The press kit compares them to King Crimson, Cheap Trick and John Coltrane and a savage, diagonal mix of these three acts approximates to some extent. In "Prelude" its lyric silence is nevertheless humourous as the trio illustrates the classically inspired motif, their fun is self-confident and blasphemous. In addition,"East Flatbush" by contrast, tries to sound Electropop, which in 49 seconds shows itself Zappa-esque rather than dance music. The violent radio "Buzz" breaks beautifully out of it. With "Smoke & Mirrors" and "Fuzz" two live studio improvisations on the CD, which show the scope of their dynamic and free interaction, which still shows traces of jazz nevertheless.
There are some jazz facets, but despite these attributes, which refer from it, the marvelous structure of their compositions is violent rock. The gentle voice of Clint Bahr suprises, because one expects a Metal singer. The trio's playful joy and exciting dynamics are highly contagious, the great diversity and humorous interpretation (with a serious approach) are highly enjoyable and entertaining. The unusual combination of instrumentation and style is worth listening to at high volume. The CD cover art presents what could be seen as a friendly, pinched close-up of Motorhead's Lemmy Kilmister, however there is no musical relationship. When the final track #14 "As The Sun" races from the CD, I know not whether I should be sad or merry.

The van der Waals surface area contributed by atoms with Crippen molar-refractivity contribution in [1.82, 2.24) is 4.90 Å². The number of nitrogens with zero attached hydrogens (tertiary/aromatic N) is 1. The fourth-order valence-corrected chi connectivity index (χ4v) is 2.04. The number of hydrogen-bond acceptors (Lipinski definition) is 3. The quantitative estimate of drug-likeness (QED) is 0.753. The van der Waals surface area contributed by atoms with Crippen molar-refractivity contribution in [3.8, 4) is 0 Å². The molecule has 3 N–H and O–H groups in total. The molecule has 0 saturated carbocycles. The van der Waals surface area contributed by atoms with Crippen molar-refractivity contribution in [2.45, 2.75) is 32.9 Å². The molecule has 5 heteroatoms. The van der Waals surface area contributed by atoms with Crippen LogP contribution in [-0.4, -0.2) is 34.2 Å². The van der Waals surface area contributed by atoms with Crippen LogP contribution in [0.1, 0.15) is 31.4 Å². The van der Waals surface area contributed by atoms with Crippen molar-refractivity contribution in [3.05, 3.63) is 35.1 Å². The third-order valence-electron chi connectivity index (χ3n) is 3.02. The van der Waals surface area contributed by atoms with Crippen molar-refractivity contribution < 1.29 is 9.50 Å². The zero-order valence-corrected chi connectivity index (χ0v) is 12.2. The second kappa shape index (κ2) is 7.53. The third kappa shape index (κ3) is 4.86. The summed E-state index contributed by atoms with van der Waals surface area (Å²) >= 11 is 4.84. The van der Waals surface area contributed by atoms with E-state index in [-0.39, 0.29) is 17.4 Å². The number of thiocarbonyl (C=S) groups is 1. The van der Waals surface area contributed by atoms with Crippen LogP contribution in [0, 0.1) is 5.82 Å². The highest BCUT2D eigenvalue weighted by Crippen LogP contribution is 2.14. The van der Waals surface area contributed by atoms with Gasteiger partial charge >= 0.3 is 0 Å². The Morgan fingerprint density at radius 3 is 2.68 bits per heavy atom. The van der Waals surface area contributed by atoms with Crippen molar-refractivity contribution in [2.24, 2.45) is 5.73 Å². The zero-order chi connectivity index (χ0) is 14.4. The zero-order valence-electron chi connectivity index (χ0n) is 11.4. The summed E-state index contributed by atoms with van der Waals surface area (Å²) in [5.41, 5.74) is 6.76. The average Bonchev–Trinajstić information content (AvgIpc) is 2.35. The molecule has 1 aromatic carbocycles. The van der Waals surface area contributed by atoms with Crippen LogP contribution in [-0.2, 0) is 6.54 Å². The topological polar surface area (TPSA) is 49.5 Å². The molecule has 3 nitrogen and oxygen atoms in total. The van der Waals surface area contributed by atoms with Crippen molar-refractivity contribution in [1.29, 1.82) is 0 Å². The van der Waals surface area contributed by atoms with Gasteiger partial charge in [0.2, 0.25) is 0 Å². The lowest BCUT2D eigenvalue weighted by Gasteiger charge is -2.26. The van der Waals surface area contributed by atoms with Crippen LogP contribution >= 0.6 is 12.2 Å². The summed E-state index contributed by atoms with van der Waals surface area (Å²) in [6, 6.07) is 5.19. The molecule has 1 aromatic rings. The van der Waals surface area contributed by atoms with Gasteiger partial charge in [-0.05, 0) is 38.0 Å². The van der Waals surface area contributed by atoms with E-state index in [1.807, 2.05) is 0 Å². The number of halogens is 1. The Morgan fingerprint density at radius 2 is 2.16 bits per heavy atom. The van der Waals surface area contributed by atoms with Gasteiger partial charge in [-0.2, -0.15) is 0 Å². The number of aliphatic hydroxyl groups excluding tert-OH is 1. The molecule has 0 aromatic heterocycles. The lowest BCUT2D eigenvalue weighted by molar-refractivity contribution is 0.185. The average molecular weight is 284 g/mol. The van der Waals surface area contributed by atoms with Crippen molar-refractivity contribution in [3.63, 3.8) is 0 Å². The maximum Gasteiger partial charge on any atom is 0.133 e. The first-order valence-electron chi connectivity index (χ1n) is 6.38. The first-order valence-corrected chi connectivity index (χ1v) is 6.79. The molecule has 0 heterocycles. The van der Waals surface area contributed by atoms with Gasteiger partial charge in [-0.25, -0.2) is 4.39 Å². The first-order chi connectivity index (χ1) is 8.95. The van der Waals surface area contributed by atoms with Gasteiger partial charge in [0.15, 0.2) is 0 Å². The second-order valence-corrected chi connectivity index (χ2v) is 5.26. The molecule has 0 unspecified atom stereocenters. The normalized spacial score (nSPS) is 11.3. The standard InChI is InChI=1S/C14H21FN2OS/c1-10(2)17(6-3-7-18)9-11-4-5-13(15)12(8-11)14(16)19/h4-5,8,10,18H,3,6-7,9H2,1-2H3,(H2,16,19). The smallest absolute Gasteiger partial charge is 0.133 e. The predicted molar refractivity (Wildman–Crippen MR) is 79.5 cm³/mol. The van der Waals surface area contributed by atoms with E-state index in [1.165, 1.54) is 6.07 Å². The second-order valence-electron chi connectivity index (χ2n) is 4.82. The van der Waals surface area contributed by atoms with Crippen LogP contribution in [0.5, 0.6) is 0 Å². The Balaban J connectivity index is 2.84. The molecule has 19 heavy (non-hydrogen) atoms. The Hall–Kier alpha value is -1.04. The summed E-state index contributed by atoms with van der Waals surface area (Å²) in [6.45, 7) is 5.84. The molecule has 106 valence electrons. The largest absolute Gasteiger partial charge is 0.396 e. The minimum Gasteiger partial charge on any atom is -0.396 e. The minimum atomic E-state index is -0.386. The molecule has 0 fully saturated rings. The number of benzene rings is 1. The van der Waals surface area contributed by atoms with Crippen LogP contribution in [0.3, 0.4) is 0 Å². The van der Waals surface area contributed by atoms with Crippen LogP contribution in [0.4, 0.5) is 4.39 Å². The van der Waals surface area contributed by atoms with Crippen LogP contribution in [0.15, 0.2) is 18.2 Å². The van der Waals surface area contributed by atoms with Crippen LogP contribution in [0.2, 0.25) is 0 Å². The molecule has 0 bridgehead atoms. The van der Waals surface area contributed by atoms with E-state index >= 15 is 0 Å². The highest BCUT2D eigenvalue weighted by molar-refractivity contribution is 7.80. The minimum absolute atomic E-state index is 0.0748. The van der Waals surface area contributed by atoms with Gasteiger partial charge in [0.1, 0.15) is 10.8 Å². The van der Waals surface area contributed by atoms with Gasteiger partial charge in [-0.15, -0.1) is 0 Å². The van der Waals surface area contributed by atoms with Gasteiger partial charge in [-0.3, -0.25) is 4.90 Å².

The motif of the songs and their beautiful singing are priceless! Thus, eyes and senses up. Give this courageous trio a chance!
- Volkmar Mantei
When the press release informed me that was a trio employing the services of neither a guitarist nor a keyboard player I was intrigued. There have been precedents of course like early 70s British band Back Door with a line-up of bass, drums and saxes. While Back Door was compared with Cream, are more in the King Crimson league as the Schizoid-like power of the opener 'Jerome's Spotlight' testifies. The nearest comparison may be the mighty Crimso but does have a unique sound (although reminiscent at times of some early 70s music I couldn't quite identify) defined by Clint Bahr's 12 string bass and Keith Gurland's alto and tenor sax, flute and clarinet. Early on I heard shades of Dave Jackson in his playing but there are many influences at work here I suspect. A strength of is the atmosphere to the music and the"You walk the walk and talk the talk' chorus of 'No Diamond Cries', one of two Gurland compositions on the album (Bahr writes all the lyrics), is simply irresistible.